And Now, Almunecar…

Tuesday, November 1, 2016
By Marianne Lindahl

Onl MarianneIt’s so nice to be back in Almunecar again, after five months in the northern hemisphere.

The climate here is extremely warm for the season, the garden looks at its best, and our fantastic view over the mountains from Citalsol over Loma del Gato to Salobreña, Motril and the Mediterranean is just as breathtaking as ever.

Much of our time during the two weeks we have been here has been dedicated to putting the house and garden in order, but we have also had time to participate in some activities outside the domestic haven.

Our first visit was to the Romeria del Sur in Salobreña on 9th October dedicated to their Patron Saint, the Virgen de Rosario, and what a fantastic and colourful event it was. It was a delightful experience, full of tropical colours, friendly people, devotion, joy and humour.

A romeria is a religious pilgrimage dating back to the Antiquity. The term comes from romero meaning a pilgrim travelling towards Rome. It is a Catholic celebration that consists of peregrination (today in cars, floats, on horseback or on foot). The journey ends at a sanctuary or hermitage. In Salobreña, the route went from the town hall square to Salobreña beach.

At the Paseo Marítimo a Mass in the honour of the Virgin was celebrated. The village people spend weeks preparing for the event, cooking food and decorating their floats.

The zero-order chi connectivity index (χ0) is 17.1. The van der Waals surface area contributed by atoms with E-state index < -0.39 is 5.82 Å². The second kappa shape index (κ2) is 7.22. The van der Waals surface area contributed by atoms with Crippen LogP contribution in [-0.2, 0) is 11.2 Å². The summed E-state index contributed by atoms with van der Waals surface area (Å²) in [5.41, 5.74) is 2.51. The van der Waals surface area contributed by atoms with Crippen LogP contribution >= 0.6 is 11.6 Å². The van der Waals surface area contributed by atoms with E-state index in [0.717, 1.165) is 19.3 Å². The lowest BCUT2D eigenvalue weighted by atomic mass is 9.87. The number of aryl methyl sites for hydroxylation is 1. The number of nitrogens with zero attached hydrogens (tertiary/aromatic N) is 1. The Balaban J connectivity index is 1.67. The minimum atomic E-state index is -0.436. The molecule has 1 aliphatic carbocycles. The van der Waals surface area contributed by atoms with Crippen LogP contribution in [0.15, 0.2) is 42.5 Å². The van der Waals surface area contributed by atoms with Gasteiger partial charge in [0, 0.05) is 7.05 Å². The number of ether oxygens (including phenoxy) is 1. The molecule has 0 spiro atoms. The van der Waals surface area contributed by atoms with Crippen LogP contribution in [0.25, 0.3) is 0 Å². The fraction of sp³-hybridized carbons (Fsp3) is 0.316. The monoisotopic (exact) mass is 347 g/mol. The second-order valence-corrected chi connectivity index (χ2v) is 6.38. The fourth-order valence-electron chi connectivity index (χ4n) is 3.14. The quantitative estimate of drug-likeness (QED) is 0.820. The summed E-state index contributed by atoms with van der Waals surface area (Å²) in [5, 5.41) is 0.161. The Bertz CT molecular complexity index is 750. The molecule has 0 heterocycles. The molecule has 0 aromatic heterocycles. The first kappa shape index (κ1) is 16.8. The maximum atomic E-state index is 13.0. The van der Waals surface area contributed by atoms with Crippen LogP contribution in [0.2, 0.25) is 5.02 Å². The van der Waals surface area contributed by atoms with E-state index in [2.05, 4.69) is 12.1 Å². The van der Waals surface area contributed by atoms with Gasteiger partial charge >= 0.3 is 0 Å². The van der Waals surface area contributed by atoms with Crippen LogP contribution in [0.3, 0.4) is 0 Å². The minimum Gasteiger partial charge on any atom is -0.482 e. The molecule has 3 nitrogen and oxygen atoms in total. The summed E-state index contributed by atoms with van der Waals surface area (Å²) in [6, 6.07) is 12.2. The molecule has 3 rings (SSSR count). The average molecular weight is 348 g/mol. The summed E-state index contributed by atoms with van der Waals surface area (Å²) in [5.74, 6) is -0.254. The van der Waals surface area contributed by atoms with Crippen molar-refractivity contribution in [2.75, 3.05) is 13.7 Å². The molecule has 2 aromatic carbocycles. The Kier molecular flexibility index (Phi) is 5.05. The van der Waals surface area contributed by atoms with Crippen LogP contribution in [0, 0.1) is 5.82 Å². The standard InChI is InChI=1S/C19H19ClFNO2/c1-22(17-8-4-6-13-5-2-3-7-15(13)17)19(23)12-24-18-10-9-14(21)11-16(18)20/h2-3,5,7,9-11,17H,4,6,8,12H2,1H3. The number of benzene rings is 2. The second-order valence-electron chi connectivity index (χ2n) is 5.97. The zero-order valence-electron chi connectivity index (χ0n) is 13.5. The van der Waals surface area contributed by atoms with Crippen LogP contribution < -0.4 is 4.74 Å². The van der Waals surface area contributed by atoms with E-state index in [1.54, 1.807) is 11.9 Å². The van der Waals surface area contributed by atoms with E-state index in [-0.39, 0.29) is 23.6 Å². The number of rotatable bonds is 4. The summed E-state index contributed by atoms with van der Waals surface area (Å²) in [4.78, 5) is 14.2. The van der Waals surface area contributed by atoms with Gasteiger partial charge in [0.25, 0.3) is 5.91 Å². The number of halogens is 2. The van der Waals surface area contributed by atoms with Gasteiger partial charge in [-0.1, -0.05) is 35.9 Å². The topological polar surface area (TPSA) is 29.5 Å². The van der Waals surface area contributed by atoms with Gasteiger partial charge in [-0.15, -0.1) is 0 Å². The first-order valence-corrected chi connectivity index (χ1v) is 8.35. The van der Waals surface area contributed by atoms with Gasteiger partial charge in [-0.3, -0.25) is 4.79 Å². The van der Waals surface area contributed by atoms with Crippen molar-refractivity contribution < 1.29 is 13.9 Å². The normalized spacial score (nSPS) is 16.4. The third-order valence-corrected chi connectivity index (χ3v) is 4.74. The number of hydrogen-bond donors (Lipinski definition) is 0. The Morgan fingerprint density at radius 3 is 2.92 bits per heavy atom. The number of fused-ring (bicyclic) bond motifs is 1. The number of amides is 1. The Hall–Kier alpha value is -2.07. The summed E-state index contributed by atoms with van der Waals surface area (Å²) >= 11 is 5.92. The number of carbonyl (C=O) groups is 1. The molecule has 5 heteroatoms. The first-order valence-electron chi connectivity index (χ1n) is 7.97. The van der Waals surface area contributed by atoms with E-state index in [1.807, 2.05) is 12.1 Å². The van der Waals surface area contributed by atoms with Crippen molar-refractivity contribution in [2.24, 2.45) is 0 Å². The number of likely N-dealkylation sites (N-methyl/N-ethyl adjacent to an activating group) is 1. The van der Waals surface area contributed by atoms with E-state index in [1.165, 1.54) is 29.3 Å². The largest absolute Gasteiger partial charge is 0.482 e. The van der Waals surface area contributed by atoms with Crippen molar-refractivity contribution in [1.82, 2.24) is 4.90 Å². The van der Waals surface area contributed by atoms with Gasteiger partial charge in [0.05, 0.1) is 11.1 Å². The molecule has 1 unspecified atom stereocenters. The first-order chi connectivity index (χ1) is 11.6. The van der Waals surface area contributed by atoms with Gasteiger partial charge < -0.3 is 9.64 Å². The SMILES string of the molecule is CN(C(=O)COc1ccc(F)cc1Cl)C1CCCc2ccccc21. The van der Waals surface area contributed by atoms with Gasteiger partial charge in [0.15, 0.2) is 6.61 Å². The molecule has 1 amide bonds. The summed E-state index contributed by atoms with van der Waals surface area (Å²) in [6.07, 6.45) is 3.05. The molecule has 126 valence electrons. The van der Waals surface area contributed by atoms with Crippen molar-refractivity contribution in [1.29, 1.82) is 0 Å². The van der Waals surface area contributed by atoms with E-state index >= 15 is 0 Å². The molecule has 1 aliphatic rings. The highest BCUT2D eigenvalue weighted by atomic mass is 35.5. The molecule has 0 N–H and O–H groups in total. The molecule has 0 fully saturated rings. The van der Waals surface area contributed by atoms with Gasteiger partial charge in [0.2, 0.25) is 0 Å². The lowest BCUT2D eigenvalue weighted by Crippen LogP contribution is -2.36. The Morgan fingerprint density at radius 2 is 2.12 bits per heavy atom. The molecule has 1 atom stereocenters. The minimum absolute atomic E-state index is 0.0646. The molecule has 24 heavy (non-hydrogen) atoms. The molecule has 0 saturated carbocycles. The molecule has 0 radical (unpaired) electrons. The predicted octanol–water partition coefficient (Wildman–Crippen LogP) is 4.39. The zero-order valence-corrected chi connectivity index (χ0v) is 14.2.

During the celebration there are religious traditions, but also dancing, singing, eating and drinking. Colourful floats, women, men and children dressed in Andalusian carriages, handsome jinetes riding on horseback, choirs singing in the streets, and all kinds of funny competitions. Stalls with artisan products and local food and drinks are an important part of a romeria. In the evening we headed back home filled with positive impressions.

On Friday 21st of October we went to Casa de la Cultura in Almunecar to listen to the Insostenible Big Band of Malaga. The show played tributes to the great big bands of the 40’s and 50’s of the last century, including historical jazz figures such as Benny Goodman, Count Basie and Glenn Miller. The group has been playing together for ten years.

The combo has the essence of the great big bands and include the usual brass and wind sessions, bass, guitar, drums, piano and vocals.

The band has performed in towns and cities throughout Málaga and other provinces in Andalusia and have played at the Málaga Jazz Festival, the Cervantes Theatre and the Echegaray Theatre.

The band offered a quality jazz experience under the direction of Antonio Lara with strong solo performances and a great vocalist, Maria, who has a lovely voice, ideal for jazz. Unfortunately, the public failed this fantastic performance. Only some 100 persons attended.

The only negative thing was that the auditorium is not exactly suited for the amount of decibels created by the Insostenibles.

In some instances, you longed for ear plugs or some cotton wool to put in your ears. For our group of pensioners it was great to listen to all those evergreens, reminding us of concerts in our youth, not to mention the school and college dances. Those were the days!

(Feature/Nordic: Marianne Lindahl)

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